S&P Global cut South Africa’s sovereign credit rating to junk status yesterday.
The country was previously rated by S&P at BBB- with a negative outlook, the lowest investment-grade rating.
Chris Malikane, an associate economics professor at Wits University, said although “there is a lot of hype about the ratings agencies, the fact of the matter is that the average South African will not be much affected in the short term [by a downgrading]”.
But in the longer term the downgrading would lead to higher interest rates, making it harder for families to pay for vehicles and loans.
Households with capital sunk in investments and assets will be the most affected. There will be a decrease in their net worth.
But, Malikane noted, “most households in South Africa don’t have the assets to be affected”.
The rising cost of credit will affect most households, he said.
The rand will depreciate further, causing a rise in the price of imports.
Christie Viljoen, senior economist at KPMG, said the rating downgrade would result in an outflow of investment funds from bonds and equities.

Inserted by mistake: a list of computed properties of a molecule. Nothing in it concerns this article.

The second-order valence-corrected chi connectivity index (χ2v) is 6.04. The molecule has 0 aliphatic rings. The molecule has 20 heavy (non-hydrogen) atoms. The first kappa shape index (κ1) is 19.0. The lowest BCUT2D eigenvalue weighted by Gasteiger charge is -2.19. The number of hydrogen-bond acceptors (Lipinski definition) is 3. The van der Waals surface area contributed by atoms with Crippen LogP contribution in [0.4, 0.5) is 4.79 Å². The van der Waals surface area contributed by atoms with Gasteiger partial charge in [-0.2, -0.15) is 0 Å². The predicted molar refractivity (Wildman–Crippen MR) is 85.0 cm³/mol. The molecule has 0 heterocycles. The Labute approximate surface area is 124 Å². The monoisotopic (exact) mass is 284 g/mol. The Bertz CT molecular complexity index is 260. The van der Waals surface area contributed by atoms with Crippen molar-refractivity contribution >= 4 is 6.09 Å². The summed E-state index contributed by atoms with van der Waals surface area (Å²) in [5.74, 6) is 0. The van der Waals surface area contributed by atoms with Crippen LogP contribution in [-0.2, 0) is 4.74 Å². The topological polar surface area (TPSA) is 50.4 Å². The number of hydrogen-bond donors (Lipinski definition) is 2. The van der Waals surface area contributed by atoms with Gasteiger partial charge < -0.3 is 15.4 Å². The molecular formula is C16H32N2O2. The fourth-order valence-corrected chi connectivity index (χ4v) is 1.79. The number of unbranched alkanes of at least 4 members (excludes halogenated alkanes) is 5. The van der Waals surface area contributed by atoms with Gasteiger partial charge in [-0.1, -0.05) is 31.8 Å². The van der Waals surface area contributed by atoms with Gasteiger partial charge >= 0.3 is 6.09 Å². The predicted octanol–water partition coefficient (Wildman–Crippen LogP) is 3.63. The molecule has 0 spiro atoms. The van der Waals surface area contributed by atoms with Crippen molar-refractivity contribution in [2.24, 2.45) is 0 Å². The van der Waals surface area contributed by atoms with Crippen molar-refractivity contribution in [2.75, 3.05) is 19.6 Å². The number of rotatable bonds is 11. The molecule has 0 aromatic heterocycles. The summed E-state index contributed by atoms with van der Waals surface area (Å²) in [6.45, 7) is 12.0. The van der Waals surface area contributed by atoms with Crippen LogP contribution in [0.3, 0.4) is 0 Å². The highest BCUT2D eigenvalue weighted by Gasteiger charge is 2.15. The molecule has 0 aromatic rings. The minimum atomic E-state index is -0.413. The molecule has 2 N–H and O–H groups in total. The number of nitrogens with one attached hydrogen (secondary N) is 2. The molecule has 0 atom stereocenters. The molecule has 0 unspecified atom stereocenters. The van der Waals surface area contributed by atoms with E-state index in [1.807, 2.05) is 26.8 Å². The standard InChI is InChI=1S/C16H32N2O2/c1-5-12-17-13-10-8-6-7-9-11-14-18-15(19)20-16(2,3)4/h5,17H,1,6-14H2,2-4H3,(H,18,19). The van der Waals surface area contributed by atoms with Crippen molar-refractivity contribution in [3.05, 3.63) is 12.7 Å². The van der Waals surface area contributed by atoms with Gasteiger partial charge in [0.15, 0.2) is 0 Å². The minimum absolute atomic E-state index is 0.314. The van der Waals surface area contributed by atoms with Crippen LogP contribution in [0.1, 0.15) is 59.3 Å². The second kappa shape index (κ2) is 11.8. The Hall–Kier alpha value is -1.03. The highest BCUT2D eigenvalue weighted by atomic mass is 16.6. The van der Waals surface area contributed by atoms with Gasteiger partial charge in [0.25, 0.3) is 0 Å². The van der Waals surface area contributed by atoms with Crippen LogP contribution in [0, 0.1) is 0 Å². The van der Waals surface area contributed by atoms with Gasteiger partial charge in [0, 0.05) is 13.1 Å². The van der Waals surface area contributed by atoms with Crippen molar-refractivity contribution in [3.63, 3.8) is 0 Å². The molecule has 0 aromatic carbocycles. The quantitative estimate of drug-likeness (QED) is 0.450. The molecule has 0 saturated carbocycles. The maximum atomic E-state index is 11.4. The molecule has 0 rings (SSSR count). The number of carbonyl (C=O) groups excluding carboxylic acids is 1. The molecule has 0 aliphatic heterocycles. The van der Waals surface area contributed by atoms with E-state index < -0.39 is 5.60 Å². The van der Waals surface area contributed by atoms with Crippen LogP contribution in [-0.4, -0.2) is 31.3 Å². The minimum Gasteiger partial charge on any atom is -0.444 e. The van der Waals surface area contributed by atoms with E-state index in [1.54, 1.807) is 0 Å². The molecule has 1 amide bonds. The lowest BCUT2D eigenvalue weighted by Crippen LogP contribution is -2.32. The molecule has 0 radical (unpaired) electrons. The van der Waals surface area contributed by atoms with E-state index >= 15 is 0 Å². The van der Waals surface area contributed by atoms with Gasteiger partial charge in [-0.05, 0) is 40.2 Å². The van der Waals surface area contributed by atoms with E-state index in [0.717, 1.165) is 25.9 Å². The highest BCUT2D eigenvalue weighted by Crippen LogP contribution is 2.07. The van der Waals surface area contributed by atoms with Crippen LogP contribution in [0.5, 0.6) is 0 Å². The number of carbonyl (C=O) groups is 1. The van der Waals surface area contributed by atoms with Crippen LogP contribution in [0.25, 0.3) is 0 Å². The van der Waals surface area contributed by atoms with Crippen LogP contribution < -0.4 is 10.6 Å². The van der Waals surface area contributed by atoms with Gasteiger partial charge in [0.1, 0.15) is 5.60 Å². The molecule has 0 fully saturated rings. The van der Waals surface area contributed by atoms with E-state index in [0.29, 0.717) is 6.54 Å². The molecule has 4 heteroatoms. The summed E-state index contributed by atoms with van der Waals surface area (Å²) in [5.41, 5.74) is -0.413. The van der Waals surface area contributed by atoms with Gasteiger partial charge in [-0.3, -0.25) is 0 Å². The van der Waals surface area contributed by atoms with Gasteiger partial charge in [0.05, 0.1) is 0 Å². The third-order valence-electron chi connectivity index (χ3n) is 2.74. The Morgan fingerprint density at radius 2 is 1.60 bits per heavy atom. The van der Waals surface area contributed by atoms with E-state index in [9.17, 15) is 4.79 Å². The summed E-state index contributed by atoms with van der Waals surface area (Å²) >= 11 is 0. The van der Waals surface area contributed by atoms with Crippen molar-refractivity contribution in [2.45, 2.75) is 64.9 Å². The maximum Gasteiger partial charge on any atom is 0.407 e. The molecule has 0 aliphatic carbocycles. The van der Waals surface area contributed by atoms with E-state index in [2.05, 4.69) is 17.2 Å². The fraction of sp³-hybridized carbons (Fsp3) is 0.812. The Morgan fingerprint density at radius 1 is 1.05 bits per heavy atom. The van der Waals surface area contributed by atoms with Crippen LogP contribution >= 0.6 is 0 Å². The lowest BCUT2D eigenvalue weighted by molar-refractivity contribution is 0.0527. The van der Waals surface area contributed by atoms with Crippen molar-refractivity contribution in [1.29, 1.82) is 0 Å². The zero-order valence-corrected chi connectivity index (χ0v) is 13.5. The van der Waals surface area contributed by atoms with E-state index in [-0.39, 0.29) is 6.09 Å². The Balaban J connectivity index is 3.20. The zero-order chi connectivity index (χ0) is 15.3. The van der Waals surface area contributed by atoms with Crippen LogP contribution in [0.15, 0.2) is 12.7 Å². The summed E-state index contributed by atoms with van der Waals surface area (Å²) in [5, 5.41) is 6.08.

“This, in turn, will adversely affect the value of the rand, increase the cost of imports, and keep inflation high for longer,” Viljoen said.
Economist Azar Jammine said the downgrade would mean foreign investors wanting to buy bonds would be less inclined to buy South Africa’s.
“This is bad news for the whole economy, including small business,” he said.
“If the rand goes into free-fall and reaches R16 or R17 to the dollar, inflation will rise . so will food prices and the petrol price. Households will suffer.”
Jammine said there was nothing new Finance Minister Malusi Gigaba could do to appease investors.
“He is seen as a Gupta acolyte,” the economist said.